Russian wind power blows in to energy gap
Russia’s centralized power systems cover only one third of the country's territory, leaving more than 20 million people without mains electricity supply.
Russia’s South, North West and the Far East are among the areas poorly connected to the power grid, but their coastline offers huge potential for wind power.
Canada's Greta Energy plans to invest up to €250 million in its first wind farm, on Russia's south coast, next year. And the company hopes to make a return on investment in about 7 years with Gennady Ermolenko, Regional Director at Greta Energy, saying Russia has great wind power potential.
“There’s the energy commission, the European energy commission. So they make predictions what to wait from what country. So, for Russian Federation and other Soviet countries, they estimate that we could take up more than 15% of World wind market.”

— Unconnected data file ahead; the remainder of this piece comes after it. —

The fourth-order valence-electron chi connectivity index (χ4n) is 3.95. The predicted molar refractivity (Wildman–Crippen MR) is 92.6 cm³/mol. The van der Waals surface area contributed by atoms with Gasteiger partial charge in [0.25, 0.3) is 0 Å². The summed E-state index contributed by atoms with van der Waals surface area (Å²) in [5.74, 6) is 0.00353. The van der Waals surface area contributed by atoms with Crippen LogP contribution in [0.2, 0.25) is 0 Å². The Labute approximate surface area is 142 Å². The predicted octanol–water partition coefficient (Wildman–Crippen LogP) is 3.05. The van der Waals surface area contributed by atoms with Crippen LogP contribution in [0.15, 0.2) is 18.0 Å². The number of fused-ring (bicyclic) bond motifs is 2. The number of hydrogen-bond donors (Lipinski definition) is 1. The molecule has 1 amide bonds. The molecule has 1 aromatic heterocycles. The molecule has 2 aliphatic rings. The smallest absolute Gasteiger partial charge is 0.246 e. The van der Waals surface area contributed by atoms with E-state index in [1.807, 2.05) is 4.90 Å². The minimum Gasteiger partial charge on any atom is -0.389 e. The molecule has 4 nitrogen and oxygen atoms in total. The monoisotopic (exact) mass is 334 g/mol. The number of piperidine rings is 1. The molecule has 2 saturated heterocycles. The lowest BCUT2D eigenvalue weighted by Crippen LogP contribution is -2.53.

Russia's RusHydro is the leading domestic developer. Earlier this year it signed a deal with Japanese investors to build a $100 million wind farm off Vladivostok. Gordon Edge, Chairman at the British Wind Energy Association says one of the benefits of wind power is that generation costs are predictable.
“Fuel is for free. So once you set it up, you know exactly what it costs, which is one of the benefits that isn’t recognized very much.”
Russia plans to build enough wind farms to supply 7 Gigawatts of power by 2020, which is sufficient for several regions. According to the state program on use of renewables, green energy should make up 4.5% of the country’s energy balance by then